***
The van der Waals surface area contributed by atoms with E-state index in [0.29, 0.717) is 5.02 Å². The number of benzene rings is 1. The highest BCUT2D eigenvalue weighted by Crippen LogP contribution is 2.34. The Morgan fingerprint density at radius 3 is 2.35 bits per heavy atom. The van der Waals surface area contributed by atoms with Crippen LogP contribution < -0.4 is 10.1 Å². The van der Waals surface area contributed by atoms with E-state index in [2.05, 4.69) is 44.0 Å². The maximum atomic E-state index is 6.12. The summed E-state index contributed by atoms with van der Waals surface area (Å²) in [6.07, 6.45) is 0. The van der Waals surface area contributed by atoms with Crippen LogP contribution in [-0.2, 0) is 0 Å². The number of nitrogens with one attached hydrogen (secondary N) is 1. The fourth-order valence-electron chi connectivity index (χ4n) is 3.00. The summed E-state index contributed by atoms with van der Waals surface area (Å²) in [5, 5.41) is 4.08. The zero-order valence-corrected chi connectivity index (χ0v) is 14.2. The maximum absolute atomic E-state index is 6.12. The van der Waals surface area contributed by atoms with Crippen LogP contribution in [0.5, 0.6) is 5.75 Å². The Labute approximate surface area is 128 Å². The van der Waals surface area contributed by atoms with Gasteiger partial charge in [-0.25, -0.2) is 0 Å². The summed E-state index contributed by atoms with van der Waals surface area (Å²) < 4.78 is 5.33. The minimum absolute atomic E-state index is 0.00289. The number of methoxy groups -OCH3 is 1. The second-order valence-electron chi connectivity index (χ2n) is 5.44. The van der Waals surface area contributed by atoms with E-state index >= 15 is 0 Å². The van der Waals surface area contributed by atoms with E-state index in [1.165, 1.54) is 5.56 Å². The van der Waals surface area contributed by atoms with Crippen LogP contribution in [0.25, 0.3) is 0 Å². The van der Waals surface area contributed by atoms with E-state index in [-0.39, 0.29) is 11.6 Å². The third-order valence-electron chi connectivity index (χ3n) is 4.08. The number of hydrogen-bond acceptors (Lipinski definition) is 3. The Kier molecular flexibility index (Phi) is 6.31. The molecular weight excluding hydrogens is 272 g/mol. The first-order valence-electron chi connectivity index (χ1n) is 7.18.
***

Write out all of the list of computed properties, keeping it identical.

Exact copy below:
The van der Waals surface area contributed by atoms with E-state index in [0.29, 0.717) is 5.02 Å². The number of benzene rings is 1. The highest BCUT2D eigenvalue weighted by Crippen LogP contribution is 2.34. The Morgan fingerprint density at radius 3 is 2.35 bits per heavy atom. The van der Waals surface area contributed by atoms with Crippen LogP contribution < -0.4 is 10.1 Å². The van der Waals surface area contributed by atoms with E-state index in [2.05, 4.69) is 44.0 Å². The maximum atomic E-state index is 6.12. The summed E-state index contributed by atoms with van der Waals surface area (Å²) in [6.07, 6.45) is 0. The van der Waals surface area contributed by atoms with Crippen LogP contribution in [-0.2, 0) is 0 Å². The number of nitrogens with one attached hydrogen (secondary N) is 1. The fourth-order valence-electron chi connectivity index (χ4n) is 3.00. The summed E-state index contributed by atoms with van der Waals surface area (Å²) in [5, 5.41) is 4.08. The zero-order valence-corrected chi connectivity index (χ0v) is 14.2. The maximum absolute atomic E-state index is 6.12. The van der Waals surface area contributed by atoms with Crippen LogP contribution in [0.5, 0.6) is 5.75 Å². The Labute approximate surface area is 128 Å². The van der Waals surface area contributed by atoms with Gasteiger partial charge in [-0.25, -0.2) is 0 Å². The summed E-state index contributed by atoms with van der Waals surface area (Å²) < 4.78 is 5.33. The minimum absolute atomic E-state index is 0.00289. The number of methoxy groups -OCH3 is 1. The second-order valence-electron chi connectivity index (χ2n) is 5.44. The van der Waals surface area contributed by atoms with E-state index >= 15 is 0 Å². The van der Waals surface area contributed by atoms with E-state index in [1.165, 1.54) is 5.56 Å². The van der Waals surface area contributed by atoms with Crippen LogP contribution in [0.25, 0.3) is 0 Å². The van der Waals surface area contributed by atoms with E-state index in [-0.39, 0.29) is 11.6 Å². The third-order valence-electron chi connectivity index (χ3n) is 4.08. The number of hydrogen-bond acceptors (Lipinski definition) is 3. The Kier molecular flexibility index (Phi) is 6.31. The molecular weight excluding hydrogens is 272 g/mol. The first-order valence-electron chi connectivity index (χ1n) is 7.18.